Ruth Blackburn. Mrs. Blackburn’s service to the Trail began in the early 1940s researching courthouse records in the counties of Virginia, West Virginia, Maryland and Pennsylvania. These records were enormously helpful in the land acquisition project. She held leadership roles in the Potomac AT Club, becoming President in 1965. Later, she was named to ATC Board of Managers, becoming Chair in 1981. She led a campaign in the Virginia legislature for protection of the Trail and led the Maryland Department of Natural Resources from 1984 to 1990, helping to form the Maryland AT Management Committee. Mrs. Blackburn was the main stabilizing person when the Appalachian Trail Conference faced the resignation of its Executive Director and Chairman of the Board of Managers.
David Field Dr. Field is the retired department chairman and professor at the University of Maine School of Forestry. He served on ATC’s Board of Managers from 1979 to 2005, including Chair from 1995 to 2001. He remains active in the Maine A.T. Trail Club, where he has been President and held every other leadership position at least once. He is active in digitizing one of the most extensive collections of documents and photographs pertaining to the A.T. In 2011, he published the book “Along Maine’s Appalachian Trail”. He has continuously maintained a stretch of the Appalachian Trail at Saddleback Mountain in Maine since he was 16 years old -- probably the longest such service in the history of the trail.
David M. Sherman Mr. Sherman was a senior advisor to Assistant Secretary of Interior Robert Herbst. After Congress enacted the 1978 AT amendments, Dave played a leadership role in securing the tracts of land necessary for preservation of the Trail's scenic, ecological and cultural values. As Interim Superintendent of the Park Service A.T. Project Office, and later Deputy Chief of Land Acquisition for the Forest Service, he was directly involved in key A.T. Forest Service protection projects in Georgia, North Carolina, Tennessee and Virginia. Since his retirement, he has been actively involved in securing A.T. archival materials, including collecting oral histories in the 1980s from the remaining Trail pioneers.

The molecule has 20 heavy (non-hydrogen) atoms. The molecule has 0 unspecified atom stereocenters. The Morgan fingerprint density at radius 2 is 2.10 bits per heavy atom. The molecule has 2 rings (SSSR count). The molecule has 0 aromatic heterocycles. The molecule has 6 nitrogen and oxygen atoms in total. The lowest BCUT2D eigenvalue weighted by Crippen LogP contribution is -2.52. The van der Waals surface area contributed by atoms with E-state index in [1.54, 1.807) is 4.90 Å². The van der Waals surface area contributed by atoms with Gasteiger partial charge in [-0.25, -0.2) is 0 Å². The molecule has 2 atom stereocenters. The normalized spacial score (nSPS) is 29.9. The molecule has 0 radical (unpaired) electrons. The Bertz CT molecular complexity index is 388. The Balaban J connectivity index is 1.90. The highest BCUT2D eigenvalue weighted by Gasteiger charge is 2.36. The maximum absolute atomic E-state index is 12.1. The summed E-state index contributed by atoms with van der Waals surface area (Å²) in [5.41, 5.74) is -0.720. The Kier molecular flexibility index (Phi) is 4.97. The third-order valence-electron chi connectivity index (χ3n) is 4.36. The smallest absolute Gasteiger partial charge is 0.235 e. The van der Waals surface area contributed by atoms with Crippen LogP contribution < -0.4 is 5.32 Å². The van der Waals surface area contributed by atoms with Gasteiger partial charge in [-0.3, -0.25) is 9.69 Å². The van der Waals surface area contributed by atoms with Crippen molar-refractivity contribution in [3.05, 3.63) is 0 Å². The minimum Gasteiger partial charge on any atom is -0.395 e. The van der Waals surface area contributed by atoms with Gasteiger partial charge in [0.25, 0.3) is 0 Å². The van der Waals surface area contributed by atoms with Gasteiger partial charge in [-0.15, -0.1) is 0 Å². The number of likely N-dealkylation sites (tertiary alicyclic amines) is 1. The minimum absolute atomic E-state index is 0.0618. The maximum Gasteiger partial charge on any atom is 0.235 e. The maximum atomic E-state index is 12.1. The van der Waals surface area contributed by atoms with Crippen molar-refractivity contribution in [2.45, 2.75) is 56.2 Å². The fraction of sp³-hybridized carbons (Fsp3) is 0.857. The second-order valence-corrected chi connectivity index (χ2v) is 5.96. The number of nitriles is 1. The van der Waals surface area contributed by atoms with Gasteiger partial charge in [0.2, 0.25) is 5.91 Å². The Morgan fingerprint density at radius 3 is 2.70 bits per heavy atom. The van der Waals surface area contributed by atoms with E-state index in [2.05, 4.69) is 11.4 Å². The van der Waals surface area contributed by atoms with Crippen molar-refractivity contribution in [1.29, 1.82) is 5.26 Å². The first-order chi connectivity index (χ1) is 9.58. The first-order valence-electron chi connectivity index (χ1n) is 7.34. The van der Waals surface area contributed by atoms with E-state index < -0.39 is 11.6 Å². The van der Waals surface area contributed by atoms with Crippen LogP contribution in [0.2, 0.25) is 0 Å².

David N. Startzell, retired in 2012 after more than 25 years as executive director of Appalachian Trail Conservancy. He served the longest tenure of any executive director of ATC, as well as the longest of any officer of the organization, having joined ATC in January 1978. He is widely recognized as the person who did the most across two decades to secure almost $200 million in federal appropriations for the Appalachian Trail land-acquisition programs of the National Park Service and U.S. Forest Service. Under his stewardship, more than 250,000 acres of public lands were protected along the A.T.’s 2,000-mile corridor. He also directed major reorganizations of ATC to position it as a true centrifugal force in Trail policymaking and operations.
Everett (Eddie) Stone, Jr. was Assistant State Forester of Georgia when proposals were drafted to route the A.T. through that state. He developed an alernative plan to start the trail in northern Georgia at Mt. Oglethorpe, then then go north through the Nantahalas. He organized a group of Boy Scouts to hike the length of his proposed route and install the initial trail blazes and markers. Soon, most public opinion in Georgia was in support of Mr. Stone’s plan. The dispute over the route was finally resolved when Horace Kephart brokered a compromise. The trail would start at Mt. Oglethorpe, then go north to the present southern boundary of Great Smoky Mountain National Park, at what would become Fontana Dam. After that, Mr. Stone founded a new club to maintain the trail, the Georgia Appalachian Trail Club. One reason Mr. Stone is not well known today is that he largely disappeared from the scene after 1935.
The 2013 Class was honored at the Third Appalachian Trail Hall of Fame Banquet, on June 7, 2013. HERE is a gallery of photos from the Banquet.